Surface

Japanese-garden

My awareness clings
to the glossy sheen of pluvial wetness,
gliding upon the glistening foliate wax
and riding rough the tree trunk bark;
touching the cool silk of flower petal tips
to the warm skin of my face and parted lips,
letting the rainwater enter my mouth
and tasting of the perfume, bitter on my tongue,
forming yet another layer of awareness
on the surface curves of my mind.

by Jason Weaver 2013

Author’s Note:  This photograph was taken a few years back, on a rainy day at the Japanese Garden in Portland, Oregon. 

Tonight is OpenLink Night at dVerse –Calling all poets– stop by and see what we’re up to!

Summer Ends

IMG_4074

Summer ends
and swept in
by the tail
of the pale warm winds
a regret….
that we had failed

that we never tried
or maybe

we tried too hard
to have it all
and never saw it
for what it was
or could be
simple
easy

by Jason Weaver (2013)

Author’s Note: Tonight and every Tuesday, join dverse Poets Pub for open poetry night 🙂

O Brasil

Brasil

You smile,
and you complain,
and then you ask me why I came
here to this place,
‘O Brasil’
as we talk of how
“The price of sugar has gone up,
don’t you know?
It can’t be so
in the United States,
where giant homes
have perfect lawns
and picket gates,
no less!”

No more.
Then you ask me of war.

And too, we talk of movies
and then you ask me when I came
here to this place,
‘O Brasil’
“because you speak portuguêse so well,
don’t you know?
It can be such
hell, so many verbs and tenses,
no less!”

And more.

Out the open bus window
the mountain peaks and valley greens
pass by us
as we discuss
the weather
and whether it will rain or not
and that it is always either
too cold or too hot
here in this place,
‘O Brasil!’

At my stop
we share a thumbs-up,
your hand upon my sleeve
“Abraços,” you say as I leave
with a smile.
And that is how to explain
to you why I came
here to this place,
‘O Brasil.’

by Jason Weaver

“Abraços” translates into “hugs” in portuguêse, the national language in Brazil. It is extremely common to hear people say “abraços” when parting, whether among friends or strangers, regardless of gender. In fact, after 3 years of being here, it still sometimes takes me by surprise when a store clerk or a bus toll collecter says it to me!   In general, Brazilians are known for their openness and my experience here has been the same. The thumbs-up sign is given at any and every single opportunity. It is a friendly signal with many positive connotations, and can come in handy when you need to cross the street, since cross walks are otherwise ignored. Brazilians like to talk, often to anyone that will listen. This poem is of a conversation on a bus with a stranger. Strangers will often offer to hold your bags for you if you are standing, and will then use the opportunity to strike up a conversation. Oft-times it may include a complaint of some sort. Complaining is an art form here. It is usually in regard to time spent waiting for everything, especially in lines at the bank, and also to the prices of goods. Brazil is expensive and has a long history of economic crises including monster inflation in the recent past. However strong and stable the current economy is, though, Brazilians are always on the look-out for any price increases, no matter how normal or small. They learn a lot about American culture through movies and music and like to talk about the films that they’ve seen. Also, I always get asked about war. Always. It is the one thing about Americans that they just cannot understand. However, it is never confrontational, they simply want to know my opinion of it. Other than that, they (generally) love America, love Americans and endlessly put down the slow progress made in their own country in comparison to their idea of a Disneyfied-America that they see in the movies and on TV. I say that a bit tongue-in-cheeck, but not much.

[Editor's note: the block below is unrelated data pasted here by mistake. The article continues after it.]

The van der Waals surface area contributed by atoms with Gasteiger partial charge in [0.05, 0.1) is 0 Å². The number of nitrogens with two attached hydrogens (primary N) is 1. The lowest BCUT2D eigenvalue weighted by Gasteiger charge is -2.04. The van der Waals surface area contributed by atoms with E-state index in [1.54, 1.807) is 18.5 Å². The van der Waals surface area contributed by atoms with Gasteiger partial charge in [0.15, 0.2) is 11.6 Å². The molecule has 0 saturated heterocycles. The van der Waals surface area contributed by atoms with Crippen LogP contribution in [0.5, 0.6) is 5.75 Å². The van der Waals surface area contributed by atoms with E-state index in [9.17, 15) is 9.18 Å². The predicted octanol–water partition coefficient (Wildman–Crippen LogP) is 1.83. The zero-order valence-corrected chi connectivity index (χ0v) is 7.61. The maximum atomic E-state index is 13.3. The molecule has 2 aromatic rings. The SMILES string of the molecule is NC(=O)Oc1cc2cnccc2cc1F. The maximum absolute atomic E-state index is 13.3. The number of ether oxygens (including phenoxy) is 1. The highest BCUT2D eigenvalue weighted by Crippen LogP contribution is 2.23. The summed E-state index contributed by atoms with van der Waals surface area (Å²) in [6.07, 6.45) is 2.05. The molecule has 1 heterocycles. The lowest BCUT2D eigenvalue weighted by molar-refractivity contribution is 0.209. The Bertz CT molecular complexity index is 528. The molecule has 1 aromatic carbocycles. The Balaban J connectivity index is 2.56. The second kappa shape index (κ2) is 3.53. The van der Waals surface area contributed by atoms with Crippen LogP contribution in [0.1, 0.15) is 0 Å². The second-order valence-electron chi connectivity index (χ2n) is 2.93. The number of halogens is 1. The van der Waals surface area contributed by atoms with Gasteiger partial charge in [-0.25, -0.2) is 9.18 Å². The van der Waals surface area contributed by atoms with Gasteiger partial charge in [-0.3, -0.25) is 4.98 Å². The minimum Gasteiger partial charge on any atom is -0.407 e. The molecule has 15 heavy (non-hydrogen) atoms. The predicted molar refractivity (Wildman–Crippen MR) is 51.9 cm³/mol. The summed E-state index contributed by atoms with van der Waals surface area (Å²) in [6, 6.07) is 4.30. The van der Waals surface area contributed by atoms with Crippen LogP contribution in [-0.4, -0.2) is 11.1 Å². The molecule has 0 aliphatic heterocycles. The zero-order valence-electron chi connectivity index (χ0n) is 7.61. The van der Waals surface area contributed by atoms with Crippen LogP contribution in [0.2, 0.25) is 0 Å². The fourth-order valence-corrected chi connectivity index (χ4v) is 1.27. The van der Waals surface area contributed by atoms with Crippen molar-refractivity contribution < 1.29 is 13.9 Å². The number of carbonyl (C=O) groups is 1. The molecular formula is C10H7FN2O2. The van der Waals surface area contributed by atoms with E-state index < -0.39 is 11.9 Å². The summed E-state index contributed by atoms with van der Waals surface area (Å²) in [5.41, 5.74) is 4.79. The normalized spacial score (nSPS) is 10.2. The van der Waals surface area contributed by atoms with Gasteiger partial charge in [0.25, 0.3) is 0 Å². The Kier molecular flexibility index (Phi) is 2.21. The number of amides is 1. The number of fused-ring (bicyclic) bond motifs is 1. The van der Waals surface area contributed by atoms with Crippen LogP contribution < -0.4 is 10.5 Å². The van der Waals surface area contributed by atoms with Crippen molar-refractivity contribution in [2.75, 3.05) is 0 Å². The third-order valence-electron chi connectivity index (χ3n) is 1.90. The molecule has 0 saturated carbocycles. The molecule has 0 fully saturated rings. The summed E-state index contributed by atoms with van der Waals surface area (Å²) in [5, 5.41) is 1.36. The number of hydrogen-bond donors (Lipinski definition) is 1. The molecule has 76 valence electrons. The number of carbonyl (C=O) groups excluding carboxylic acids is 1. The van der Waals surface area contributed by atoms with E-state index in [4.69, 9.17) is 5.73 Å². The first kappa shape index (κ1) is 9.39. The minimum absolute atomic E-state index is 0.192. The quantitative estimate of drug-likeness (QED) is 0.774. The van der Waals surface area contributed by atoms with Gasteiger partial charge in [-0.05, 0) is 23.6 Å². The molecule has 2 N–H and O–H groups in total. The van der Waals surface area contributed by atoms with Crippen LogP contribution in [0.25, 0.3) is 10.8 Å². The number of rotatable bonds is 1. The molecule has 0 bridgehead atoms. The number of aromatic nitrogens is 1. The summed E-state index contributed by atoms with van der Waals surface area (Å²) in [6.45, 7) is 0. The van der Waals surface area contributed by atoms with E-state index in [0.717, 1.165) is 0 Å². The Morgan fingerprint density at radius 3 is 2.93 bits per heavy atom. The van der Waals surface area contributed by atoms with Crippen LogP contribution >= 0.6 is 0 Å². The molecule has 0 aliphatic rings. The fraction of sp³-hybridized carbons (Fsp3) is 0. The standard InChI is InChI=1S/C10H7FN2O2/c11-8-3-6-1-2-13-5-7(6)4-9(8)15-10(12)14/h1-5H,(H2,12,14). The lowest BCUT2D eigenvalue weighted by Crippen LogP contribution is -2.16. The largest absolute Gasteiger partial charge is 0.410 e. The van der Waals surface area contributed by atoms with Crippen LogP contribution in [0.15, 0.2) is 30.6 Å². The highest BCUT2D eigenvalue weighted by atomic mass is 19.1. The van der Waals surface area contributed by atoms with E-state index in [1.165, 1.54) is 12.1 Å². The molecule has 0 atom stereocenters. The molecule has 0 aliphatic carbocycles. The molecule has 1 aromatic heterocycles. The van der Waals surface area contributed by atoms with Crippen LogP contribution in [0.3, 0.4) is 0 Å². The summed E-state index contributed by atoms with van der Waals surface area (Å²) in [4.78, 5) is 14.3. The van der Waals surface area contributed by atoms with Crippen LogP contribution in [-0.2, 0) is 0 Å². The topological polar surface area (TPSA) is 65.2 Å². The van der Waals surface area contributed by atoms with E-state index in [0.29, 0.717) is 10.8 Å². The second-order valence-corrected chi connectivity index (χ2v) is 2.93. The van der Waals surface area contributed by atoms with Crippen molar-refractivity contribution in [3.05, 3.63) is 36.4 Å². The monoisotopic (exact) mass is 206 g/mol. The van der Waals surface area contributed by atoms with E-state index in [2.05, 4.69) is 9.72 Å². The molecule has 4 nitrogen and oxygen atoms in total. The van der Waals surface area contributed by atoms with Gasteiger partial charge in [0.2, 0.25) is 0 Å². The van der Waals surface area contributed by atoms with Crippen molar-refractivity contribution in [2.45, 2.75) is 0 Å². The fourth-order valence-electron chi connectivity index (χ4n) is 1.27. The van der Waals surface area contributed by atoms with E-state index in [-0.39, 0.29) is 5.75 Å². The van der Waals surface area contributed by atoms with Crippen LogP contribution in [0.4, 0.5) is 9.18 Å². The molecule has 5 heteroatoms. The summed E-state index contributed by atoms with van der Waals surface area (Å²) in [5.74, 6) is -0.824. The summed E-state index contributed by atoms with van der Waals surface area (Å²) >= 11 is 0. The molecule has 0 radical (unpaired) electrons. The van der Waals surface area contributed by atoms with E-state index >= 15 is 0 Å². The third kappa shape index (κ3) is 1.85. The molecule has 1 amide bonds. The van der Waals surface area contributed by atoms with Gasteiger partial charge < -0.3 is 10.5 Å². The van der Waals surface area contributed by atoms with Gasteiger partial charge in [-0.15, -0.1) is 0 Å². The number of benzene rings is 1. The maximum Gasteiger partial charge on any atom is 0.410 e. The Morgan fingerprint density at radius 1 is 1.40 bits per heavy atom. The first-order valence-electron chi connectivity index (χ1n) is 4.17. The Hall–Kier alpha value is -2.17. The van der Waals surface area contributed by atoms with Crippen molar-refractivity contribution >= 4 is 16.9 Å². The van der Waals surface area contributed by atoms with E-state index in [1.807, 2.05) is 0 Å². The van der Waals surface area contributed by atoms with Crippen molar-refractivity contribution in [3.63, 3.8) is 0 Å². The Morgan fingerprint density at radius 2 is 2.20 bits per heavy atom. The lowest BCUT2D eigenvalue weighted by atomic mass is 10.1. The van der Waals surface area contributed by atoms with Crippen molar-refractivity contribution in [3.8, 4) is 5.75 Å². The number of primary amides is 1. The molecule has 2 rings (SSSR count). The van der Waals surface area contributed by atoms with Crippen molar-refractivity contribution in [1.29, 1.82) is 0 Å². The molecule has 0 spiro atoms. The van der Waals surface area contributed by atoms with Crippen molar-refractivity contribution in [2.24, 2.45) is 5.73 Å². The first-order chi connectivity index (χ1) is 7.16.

I hope it is clear to the reader just how much I love living here. I do not show my love with praises and glamorization, but rather with observation and candor. Some may see slight criticism. I think it is important to be critical of the the places we love. I guess in that sense, I fit right in.

Finally, I use ‘O Brasil’ which literally translates into “The Brazil” The “the” article is used much more often in portuguêse than in English, especially for the names of place. As an American, hearing the ‘O’ placed before masculine nouns and names of places reminds me so much of the English “Oh.” In this instance, to my American ears, “O Brasil” becomes “Oh Brazil!” which leads me to the prompt which inspired this photo-poem post “Oh the places we live ” at dVerse Poet’s Pub. Come check it out!